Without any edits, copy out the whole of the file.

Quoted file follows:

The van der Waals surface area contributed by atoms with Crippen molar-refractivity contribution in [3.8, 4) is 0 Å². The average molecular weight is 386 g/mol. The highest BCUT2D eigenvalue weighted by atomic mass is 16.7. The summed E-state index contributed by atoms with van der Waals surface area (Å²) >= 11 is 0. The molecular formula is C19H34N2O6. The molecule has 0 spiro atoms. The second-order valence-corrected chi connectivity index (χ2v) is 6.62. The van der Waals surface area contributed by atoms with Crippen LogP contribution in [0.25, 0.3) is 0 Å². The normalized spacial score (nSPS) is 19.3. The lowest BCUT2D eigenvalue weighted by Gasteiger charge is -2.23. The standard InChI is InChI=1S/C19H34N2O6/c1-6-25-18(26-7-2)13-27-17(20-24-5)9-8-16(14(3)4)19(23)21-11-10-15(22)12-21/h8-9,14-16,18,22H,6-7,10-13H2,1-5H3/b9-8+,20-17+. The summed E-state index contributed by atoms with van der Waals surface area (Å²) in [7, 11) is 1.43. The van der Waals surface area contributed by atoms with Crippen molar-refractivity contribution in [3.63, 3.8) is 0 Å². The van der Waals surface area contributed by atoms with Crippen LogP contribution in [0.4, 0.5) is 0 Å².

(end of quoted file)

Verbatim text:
The van der Waals surface area contributed by atoms with Crippen molar-refractivity contribution in [3.8, 4) is 0 Å². The average molecular weight is 386 g/mol. The highest BCUT2D eigenvalue weighted by atomic mass is 16.7. The summed E-state index contributed by atoms with van der Waals surface area (Å²) >= 11 is 0. The molecular formula is C19H34N2O6. The molecule has 0 spiro atoms. The second-order valence-corrected chi connectivity index (χ2v) is 6.62. The van der Waals surface area contributed by atoms with Crippen LogP contribution in [0.25, 0.3) is 0 Å². The normalized spacial score (nSPS) is 19.3. The lowest BCUT2D eigenvalue weighted by Gasteiger charge is -2.23. The standard InChI is InChI=1S/C19H34N2O6/c1-6-25-18(26-7-2)13-27-17(20-24-5)9-8-16(14(3)4)19(23)21-11-10-15(22)12-21/h8-9,14-16,18,22H,6-7,10-13H2,1-5H3/b9-8+,20-17+. The summed E-state index contributed by atoms with van der Waals surface area (Å²) in [7, 11) is 1.43. The van der Waals surface area contributed by atoms with Crippen molar-refractivity contribution in [3.63, 3.8) is 0 Å². The van der Waals surface area contributed by atoms with Crippen LogP contribution in [0.4, 0.5) is 0 Å².